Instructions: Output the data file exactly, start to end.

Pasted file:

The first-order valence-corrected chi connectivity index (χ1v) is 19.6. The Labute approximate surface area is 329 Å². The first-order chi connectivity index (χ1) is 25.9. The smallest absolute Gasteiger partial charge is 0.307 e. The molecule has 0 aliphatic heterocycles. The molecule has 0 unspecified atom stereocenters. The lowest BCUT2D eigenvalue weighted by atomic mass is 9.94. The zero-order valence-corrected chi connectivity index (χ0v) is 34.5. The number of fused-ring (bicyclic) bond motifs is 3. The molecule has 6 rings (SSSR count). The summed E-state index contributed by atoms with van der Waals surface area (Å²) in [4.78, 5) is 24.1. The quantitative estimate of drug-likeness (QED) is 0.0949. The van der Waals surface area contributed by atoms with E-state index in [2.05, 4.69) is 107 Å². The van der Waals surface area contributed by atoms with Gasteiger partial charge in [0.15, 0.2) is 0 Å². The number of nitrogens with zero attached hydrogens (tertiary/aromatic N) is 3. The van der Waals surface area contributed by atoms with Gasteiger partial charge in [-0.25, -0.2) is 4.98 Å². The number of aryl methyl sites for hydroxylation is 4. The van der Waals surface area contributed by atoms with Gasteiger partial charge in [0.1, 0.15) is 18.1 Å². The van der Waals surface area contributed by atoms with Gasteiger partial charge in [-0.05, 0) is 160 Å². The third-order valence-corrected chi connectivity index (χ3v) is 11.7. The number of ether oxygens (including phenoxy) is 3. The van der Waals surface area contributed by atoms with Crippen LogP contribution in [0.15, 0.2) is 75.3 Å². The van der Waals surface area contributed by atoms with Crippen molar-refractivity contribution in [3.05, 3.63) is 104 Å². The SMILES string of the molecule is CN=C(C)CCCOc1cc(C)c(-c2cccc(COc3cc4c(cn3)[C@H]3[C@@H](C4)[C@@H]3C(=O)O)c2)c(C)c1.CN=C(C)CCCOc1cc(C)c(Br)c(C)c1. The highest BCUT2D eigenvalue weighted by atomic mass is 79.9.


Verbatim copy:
The first-order valence-corrected chi connectivity index (χ1v) is 19.6. The Labute approximate surface area is 329 Å². The first-order chi connectivity index (χ1) is 25.9. The smallest absolute Gasteiger partial charge is 0.307 e. The molecule has 0 aliphatic heterocycles. The molecule has 0 unspecified atom stereocenters. The lowest BCUT2D eigenvalue weighted by atomic mass is 9.94. The zero-order valence-corrected chi connectivity index (χ0v) is 34.5. The number of fused-ring (bicyclic) bond motifs is 3. The molecule has 6 rings (SSSR count). The summed E-state index contributed by atoms with van der Waals surface area (Å²) in [4.78, 5) is 24.1. The quantitative estimate of drug-likeness (QED) is 0.0949. The van der Waals surface area contributed by atoms with E-state index in [2.05, 4.69) is 107 Å². The van der Waals surface area contributed by atoms with Gasteiger partial charge in [0.15, 0.2) is 0 Å². The number of nitrogens with zero attached hydrogens (tertiary/aromatic N) is 3. The van der Waals surface area contributed by atoms with Gasteiger partial charge in [-0.25, -0.2) is 4.98 Å². The number of aryl methyl sites for hydroxylation is 4. The van der Waals surface area contributed by atoms with Gasteiger partial charge in [0.1, 0.15) is 18.1 Å². The van der Waals surface area contributed by atoms with Gasteiger partial charge in [-0.05, 0) is 160 Å². The third-order valence-corrected chi connectivity index (χ3v) is 11.7. The number of ether oxygens (including phenoxy) is 3. The van der Waals surface area contributed by atoms with Crippen LogP contribution in [0.15, 0.2) is 75.3 Å². The van der Waals surface area contributed by atoms with Crippen molar-refractivity contribution in [3.05, 3.63) is 104 Å². The SMILES string of the molecule is CN=C(C)CCCOc1cc(C)c(-c2cccc(COc3cc4c(cn3)[C@H]3[C@@H](C4)[C@@H]3C(=O)O)c2)c(C)c1.CN=C(C)CCCOc1cc(C)c(Br)c(C)c1. The highest BCUT2D eigenvalue weighted by atomic mass is 79.9.